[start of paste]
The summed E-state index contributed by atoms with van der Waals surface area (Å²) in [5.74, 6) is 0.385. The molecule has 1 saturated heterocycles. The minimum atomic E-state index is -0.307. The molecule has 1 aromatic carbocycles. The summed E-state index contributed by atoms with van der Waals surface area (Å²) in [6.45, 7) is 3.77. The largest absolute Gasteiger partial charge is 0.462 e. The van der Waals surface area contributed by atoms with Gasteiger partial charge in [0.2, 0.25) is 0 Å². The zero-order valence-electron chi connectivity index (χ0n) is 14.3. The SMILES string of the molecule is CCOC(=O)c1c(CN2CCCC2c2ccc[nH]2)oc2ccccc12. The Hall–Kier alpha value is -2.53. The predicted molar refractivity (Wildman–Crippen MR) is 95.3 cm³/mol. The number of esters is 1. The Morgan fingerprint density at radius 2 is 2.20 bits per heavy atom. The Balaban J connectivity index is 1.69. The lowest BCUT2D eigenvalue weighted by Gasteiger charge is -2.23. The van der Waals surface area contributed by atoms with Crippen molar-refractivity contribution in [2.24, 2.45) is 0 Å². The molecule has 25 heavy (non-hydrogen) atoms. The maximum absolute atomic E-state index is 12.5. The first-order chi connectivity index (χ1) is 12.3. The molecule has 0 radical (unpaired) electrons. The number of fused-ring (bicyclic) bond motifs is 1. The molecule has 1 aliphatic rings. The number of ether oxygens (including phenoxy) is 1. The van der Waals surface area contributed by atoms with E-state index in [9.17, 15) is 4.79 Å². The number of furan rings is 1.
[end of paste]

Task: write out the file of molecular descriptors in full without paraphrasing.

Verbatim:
The summed E-state index contributed by atoms with van der Waals surface area (Å²) in [5.74, 6) is 0.385. The molecule has 1 saturated heterocycles. The minimum atomic E-state index is -0.307. The molecule has 1 aromatic carbocycles. The summed E-state index contributed by atoms with van der Waals surface area (Å²) in [6.45, 7) is 3.77. The largest absolute Gasteiger partial charge is 0.462 e. The van der Waals surface area contributed by atoms with Gasteiger partial charge in [0.2, 0.25) is 0 Å². The zero-order valence-electron chi connectivity index (χ0n) is 14.3. The SMILES string of the molecule is CCOC(=O)c1c(CN2CCCC2c2ccc[nH]2)oc2ccccc12. The Hall–Kier alpha value is -2.53. The predicted molar refractivity (Wildman–Crippen MR) is 95.3 cm³/mol. The number of esters is 1. The Morgan fingerprint density at radius 2 is 2.20 bits per heavy atom. The Balaban J connectivity index is 1.69. The lowest BCUT2D eigenvalue weighted by Gasteiger charge is -2.23. The van der Waals surface area contributed by atoms with Crippen molar-refractivity contribution in [2.24, 2.45) is 0 Å². The molecule has 25 heavy (non-hydrogen) atoms. The maximum absolute atomic E-state index is 12.5. The first-order chi connectivity index (χ1) is 12.3. The molecule has 0 radical (unpaired) electrons. The number of fused-ring (bicyclic) bond motifs is 1. The molecule has 1 aliphatic rings. The number of ether oxygens (including phenoxy) is 1. The van der Waals surface area contributed by atoms with E-state index in [9.17, 15) is 4.79 Å². The number of furan rings is 1.